It’s been hot. I’ve been bored. The blog post I’ve been planning just isn’t coming together. Like a kid getting sidetracked from a deadline on a school project, I find I’m easily distracted. And so this is what I’ve been up to.
These are perfect conditions for me to start puttering in the kitchen. (Cooking requires you to focus on the task in front of you and take a mental break from everything else.) I had seen a recipe for Fresh Summer Tomato Sauce on Jenny Steffens Hobick’s blog, Everyday Occasions . (Her recipes are delicious and she’s generous about sharing tips for success.) I was intrigued by this recipe, because it has only four ingredients! Check it out here; I don’t want to spoil the fun.
This sauce was delicious, easy, and so fresh!! I served it with penne, some meatballs from the freezer, and beans from Steve’s garden. Next, I want to try it with homemade meatballs and polenta, a fairly hearty appetizer we sometimes share at a local restaurant. I’ve been thinking that a slightly larger serving of meatballs and a vegetable on the side could turn that appetizer into an entree.
Have you ever made DIY silver polish with a quart of boiling water, a tablespoon of baking soda and a foil-lined bowl? This is a recipe I saw on the web a few years ago. I tried it out with a bunch of silver-plate flatware I had forgotten about in the basement. I dropped a few pieces at a time into the hot water bath, and the results were amazing. Although I still use the traditional paste polish when I have the time, this has been my secret go-to when I need to clean a few pieces in a hurry.
It is especially effective with this woven silver basket. (Yes, I also polished some silver.) This was a wedding gift from a special friend in my earliest basket-collecting career. It’s a challenge to clean, so briefly dipping it in this bath has been a lifesaver. My basket used to make appearances on only the most special occasions; now it hangs out on the coffee table or a side table all the time!
Connecting the dots between books
I think I already shared with you that recently one of my reading groups discussed Katherine Graham’s autobiography, Personal History. We had all loved “The Post” with Meryl Streep and Tom Hanks and wanted to learn more about Kay Graham. We came away impressed with what Graham accomplished, especially with regard to the Pentagon Papers and Watergate. Her father owned the Washington Post and turned it over to her husband, Philip Graham. Kay took over when Phil died unexpectedly. She make it profitable for the first time, stuck to the Post’s editorial principles and drove two of the most significant stories in the 1960’s and 70’s, making it one of the most powerful and respected papers in the country.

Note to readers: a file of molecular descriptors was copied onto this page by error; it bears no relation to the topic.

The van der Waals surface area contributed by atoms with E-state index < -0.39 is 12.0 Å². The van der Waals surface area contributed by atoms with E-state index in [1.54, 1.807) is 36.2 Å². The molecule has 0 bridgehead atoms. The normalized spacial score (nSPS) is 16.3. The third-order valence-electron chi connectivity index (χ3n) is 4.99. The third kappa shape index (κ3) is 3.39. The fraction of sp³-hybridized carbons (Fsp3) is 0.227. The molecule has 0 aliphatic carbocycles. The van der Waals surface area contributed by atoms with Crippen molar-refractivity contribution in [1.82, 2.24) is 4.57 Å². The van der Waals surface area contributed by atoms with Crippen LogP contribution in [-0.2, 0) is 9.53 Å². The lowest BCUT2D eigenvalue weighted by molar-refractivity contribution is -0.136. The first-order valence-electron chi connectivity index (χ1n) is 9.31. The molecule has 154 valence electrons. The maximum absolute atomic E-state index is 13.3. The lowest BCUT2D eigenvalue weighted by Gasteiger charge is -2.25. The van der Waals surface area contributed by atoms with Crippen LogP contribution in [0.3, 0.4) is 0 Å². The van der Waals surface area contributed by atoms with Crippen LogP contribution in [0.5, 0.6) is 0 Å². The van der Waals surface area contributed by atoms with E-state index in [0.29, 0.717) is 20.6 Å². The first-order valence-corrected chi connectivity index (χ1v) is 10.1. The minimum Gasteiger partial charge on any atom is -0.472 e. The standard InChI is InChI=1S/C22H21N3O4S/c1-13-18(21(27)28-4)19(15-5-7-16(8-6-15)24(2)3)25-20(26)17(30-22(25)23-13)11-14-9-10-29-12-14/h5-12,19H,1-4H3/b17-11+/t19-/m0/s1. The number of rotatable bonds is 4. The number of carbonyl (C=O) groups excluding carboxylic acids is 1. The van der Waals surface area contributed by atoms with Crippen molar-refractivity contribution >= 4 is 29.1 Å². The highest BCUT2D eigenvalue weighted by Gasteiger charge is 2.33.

Hold that thought.
Next we read The Great Gatsby, F. Scott Fitzgerald’s post WWI novel that captures the essence of an era and a class of people. Jay Gatsby and Tom and Daisy Buchanan were all about money — new money and old money. But they were incredibly careless people, and not just careless with things or money. They were careless with the truth and with people’s lives. Fitzgerald’s prose is magical but these are not likable characters.
Taken together these two books share so much about power and money done right and done wrong. What an interesting dilemma for the times in which we live.
It’s finally a little cooler here. I hope it is where you are, too. Thanks for stopping by. See you next time?
4 thoughts on “Sidetracked by a new recipe, a DIY and two unlikely books”
Will definitely try the recipe. But I have to say that Katharine Graham’s book has been a favorite of mine for a long time – what a fabulous story of a woman transformed from a timid, shy debutante of the fifties to the powerhouse of the ‘70’s.
This was actually my second time with Personal History. I first read it years ago & loved it then too. I think her accomplishments are remarkable. She didn’t just embark on a midlife career, she saved the paper and made it one of the best in the country, and stood up to Nixon and the courts.
I like Jenny’s blog too. I was intrigued by this recipe but was wondering if it comes a little bland? I think I’d be tempted to add some oregano or thyme. Did you feel it needs them?
I reread The Great Gatsby a few months ago. There is a reason Fitzgerald is a classic. I find myself gravitating to reading or rereading mostly classics these days as I too often have felt disappointed with recent releases, some of them highly acclaimed and recommended. It astounds me to see all the high praise. I know you enjoyed the ” A Gentleman in Moscow” and I gave it a try. I couldn’t get past a few initial chapters.
I know exactly what you mean by being distracted from completing a blog post. I found there is usually a deeper reason for that other than lack of focus/ procrastination. All in good time, I suppose.
Have a nice weekend!
Mila — I actually planned on adding some fresh basil to the sauce just before serving, but honestly I forgot! Although it seemed fine as is, I think it’s an especially light taste for summer. It would be very easy to season as you suggest. I would agree that many books don’t necessarily live up to their hype. its often hard to distinguish between truly thoughtful reviews and good marketing. I read a lot of non-fiction, especially biography, and I think that may be why. You’re right about blogging — sometimes the topic is too weak or just hasn’t “jelled.” If I’m laboring too hard, it’s forced instead of sincere. What about you?
Enjoy the weekend!